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Learn about how organizations design programs and initiatives with wellbeing at the center, how they work past barriers, and what this approach has unlocked for themselves and their communities.
What if we understood our country’s most pressing challenges as symptoms of inequitable access to wellbeing? What new solutions emerge when we focus change where it belongs: on systems themselves, not the people caught up in them?
Watch the replay of our webinar, “From Principles to Practice: Designing Equitable Access to Wellbeing.” Organizations including The Right Question Institute, FRESH New London, the Massachusetts Women of Color Network, and USC’s Keck School of Medicine shared their experiences putting wellbeing design principles into practice.
We don’t know what it looks like to live in a country where everyone has a fair shot at wellbeing. But we know what it takes to get there, and leaders across the country are doing just that.
Director of Legal Empowerment Program, The Right Question Institute
Naomi Campbell is the director of the Legal Empowerment Program at the Right Question Institute (RQI). She supports legal professionals working in low-income communities, who use RQI’s methods to help their clients feel greater self-efficacy and independence, partner more effectively with service providers, and advocate for themselves, in the legal system and beyond. Prior to joining RQI, Naomi was a legal fellow with Centro de los Derechos del Migrante (CDM) in Mexico City, where she supported migrant workers in defending their rights as they moved between their home communities in Mexico and their places of work in the United States. She has also represented asylum-seekers and was a teaching assistant for cross-disciplinary negotiation and dispute resolution courses. She earned her J.D. cum laude from Harvard Law School and is a member of the New York Bar.
Executive Director, FRESH New London
Alicia came to FRESH New London with a background in Community Organizing. She worked for two years as our Farm to School Coordinator before coming into leadership as the Executive Director. As Executive Director, Alicia is responsible for every aspect of FRESH– from the big grants to the tiny worms. She wished she could get into the urban farm work more often but enjoys the work of connecting families, community partners, and civic groups, to build momentum for food system change.
Senior Program Manager, FRESH New London
Born in Puerto Rico and raised in New London from the age of 3, my heart belongs to this small city. I started at FRESH during my freshman year of high school as a Crew member and worked my way up to Assistant Farmer, then Youth Organizer, and now Senior Program Manager. By supporting the voices of youth and helping to grow the food put on families’ dinner tables, I am proud to say I am a part of growing (pun intended) a better, more sustainable future for New London.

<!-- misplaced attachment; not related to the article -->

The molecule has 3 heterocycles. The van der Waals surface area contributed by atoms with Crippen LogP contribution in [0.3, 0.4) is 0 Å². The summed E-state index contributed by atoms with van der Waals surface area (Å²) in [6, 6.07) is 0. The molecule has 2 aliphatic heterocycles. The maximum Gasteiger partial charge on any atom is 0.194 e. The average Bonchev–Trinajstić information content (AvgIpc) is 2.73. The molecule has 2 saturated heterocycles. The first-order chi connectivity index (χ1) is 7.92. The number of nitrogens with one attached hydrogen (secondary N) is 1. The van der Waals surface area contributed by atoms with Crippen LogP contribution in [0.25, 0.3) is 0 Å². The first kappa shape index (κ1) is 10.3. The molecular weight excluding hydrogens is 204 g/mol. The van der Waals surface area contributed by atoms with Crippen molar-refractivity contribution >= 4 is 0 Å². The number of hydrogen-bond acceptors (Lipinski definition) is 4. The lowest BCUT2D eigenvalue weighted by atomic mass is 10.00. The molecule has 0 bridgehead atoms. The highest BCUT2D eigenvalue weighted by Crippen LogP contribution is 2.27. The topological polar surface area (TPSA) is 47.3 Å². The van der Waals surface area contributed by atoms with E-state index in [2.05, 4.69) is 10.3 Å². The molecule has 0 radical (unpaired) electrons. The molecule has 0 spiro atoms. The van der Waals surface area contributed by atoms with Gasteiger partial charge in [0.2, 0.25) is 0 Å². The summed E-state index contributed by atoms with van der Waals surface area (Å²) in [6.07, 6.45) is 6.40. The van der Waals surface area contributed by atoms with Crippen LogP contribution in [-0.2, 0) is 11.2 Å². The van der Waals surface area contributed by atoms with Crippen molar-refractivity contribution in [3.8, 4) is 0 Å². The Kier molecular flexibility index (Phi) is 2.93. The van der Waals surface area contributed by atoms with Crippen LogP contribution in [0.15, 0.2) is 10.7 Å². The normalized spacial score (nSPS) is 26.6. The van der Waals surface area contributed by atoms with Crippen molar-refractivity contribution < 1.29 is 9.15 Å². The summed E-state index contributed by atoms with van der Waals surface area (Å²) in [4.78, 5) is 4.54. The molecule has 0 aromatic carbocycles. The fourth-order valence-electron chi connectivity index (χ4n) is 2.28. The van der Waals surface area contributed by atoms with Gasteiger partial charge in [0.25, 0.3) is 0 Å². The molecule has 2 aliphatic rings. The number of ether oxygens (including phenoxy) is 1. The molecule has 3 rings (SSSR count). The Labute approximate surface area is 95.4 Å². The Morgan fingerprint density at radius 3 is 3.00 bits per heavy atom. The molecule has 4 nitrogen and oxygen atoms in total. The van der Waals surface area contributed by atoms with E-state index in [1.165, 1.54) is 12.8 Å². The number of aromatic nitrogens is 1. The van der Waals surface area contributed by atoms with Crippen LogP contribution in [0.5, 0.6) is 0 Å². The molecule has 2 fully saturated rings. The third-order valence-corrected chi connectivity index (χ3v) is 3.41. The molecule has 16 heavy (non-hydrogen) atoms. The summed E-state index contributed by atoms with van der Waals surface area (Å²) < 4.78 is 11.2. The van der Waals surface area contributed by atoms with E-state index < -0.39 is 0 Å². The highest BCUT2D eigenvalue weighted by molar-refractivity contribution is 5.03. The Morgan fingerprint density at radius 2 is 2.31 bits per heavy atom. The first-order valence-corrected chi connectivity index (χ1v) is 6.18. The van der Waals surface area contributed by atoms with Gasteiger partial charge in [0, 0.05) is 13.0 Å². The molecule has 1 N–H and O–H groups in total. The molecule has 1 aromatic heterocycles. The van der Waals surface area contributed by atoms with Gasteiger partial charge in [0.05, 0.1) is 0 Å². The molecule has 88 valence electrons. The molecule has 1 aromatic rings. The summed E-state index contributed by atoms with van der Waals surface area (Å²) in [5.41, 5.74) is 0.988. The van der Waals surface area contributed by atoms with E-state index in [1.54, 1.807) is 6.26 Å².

Executive Director, Massachusetts Women of Color Network
Kishana (she/her) is a dynamic leader who simply enjoys helping others, and deeply values offering support that is authentic, ethical, intentional, helpful, and led by those she is serving. Along with an approachable and welcoming nature, Kishana brings 13 years of domestic and sexual violence work experience, a Bachelor of Science in Business Administration, and a hunger for influencing positive change.
Kishana has experience in advocacy, direct service, human resources, and nonprofit management. Kishana openly identifies as a survivor of domestic violence and sexual assault, and she believes that ending violence is in the hands of all of us. Bolstered by her excitement to lead, learn and serve, Kishana strives to foster a workplace that is unique from the rest; one where people are valued not just for what they produce, but for who they are. A workplace that gives the best quality of services they can provide, while continuously seeking to understand and do better!
Research Staff, USC’s Keck School of Medicine
Dr. Martinez is a research staff at the University of Southern California’s Keck School of Medicine, of the Department of Family Medicine, and earned her PhD at USC’s School of Gerontology in 2019. Ms. Martinez’s research has focused on studying the process and outputs of elder abuse Multidisciplinary teams, and person-centered approaches of elder abuse interventions. She has studied the Service Advocate program, an enhancement of the Los Angeles County Forensic Center. Ms. Martinez’s research focus is mixed methods, applied research to integrate service provider and stakeholder learning into ongoing program adaptation and evolution.
Before earning her PhD, Ms. Martinez worked at Ventura County Behavioral Health’s Quality Improvement department and collaborated on the evaluation of the integration of Child Welfare Services with Behavioral Health.